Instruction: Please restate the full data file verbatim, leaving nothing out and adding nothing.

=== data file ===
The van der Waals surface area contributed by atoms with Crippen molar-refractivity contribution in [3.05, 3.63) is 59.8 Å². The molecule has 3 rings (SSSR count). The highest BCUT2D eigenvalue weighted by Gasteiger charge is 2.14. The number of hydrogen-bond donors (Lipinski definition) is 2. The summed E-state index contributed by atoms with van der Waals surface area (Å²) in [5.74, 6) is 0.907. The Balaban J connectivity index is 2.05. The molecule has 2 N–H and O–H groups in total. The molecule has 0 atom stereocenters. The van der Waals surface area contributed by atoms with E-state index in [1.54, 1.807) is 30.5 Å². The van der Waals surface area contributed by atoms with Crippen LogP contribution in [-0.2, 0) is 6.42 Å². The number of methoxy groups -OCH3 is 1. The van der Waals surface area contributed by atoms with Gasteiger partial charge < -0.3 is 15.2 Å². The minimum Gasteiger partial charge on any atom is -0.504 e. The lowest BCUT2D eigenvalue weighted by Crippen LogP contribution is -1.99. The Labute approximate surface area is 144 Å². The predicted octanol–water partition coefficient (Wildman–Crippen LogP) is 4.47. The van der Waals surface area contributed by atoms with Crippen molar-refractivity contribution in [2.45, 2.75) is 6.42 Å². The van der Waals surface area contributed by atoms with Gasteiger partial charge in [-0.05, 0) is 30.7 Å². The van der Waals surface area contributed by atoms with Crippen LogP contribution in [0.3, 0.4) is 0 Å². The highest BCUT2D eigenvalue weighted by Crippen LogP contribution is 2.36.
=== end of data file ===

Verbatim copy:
The van der Waals surface area contributed by atoms with Crippen molar-refractivity contribution in [3.05, 3.63) is 59.8 Å². The molecule has 3 rings (SSSR count). The highest BCUT2D eigenvalue weighted by Gasteiger charge is 2.14. The number of hydrogen-bond donors (Lipinski definition) is 2. The summed E-state index contributed by atoms with van der Waals surface area (Å²) in [5.74, 6) is 0.907. The Balaban J connectivity index is 2.05. The molecule has 2 N–H and O–H groups in total. The molecule has 0 atom stereocenters. The van der Waals surface area contributed by atoms with E-state index in [1.54, 1.807) is 30.5 Å². The van der Waals surface area contributed by atoms with Crippen LogP contribution in [-0.2, 0) is 6.42 Å². The number of methoxy groups -OCH3 is 1. The van der Waals surface area contributed by atoms with Gasteiger partial charge < -0.3 is 15.2 Å². The minimum Gasteiger partial charge on any atom is -0.504 e. The lowest BCUT2D eigenvalue weighted by Crippen LogP contribution is -1.99. The Labute approximate surface area is 144 Å². The predicted octanol–water partition coefficient (Wildman–Crippen LogP) is 4.47. The van der Waals surface area contributed by atoms with Crippen molar-refractivity contribution in [2.45, 2.75) is 6.42 Å². The van der Waals surface area contributed by atoms with Gasteiger partial charge in [-0.05, 0) is 30.7 Å². The van der Waals surface area contributed by atoms with Crippen LogP contribution in [0.3, 0.4) is 0 Å². The highest BCUT2D eigenvalue weighted by Crippen LogP contribution is 2.36.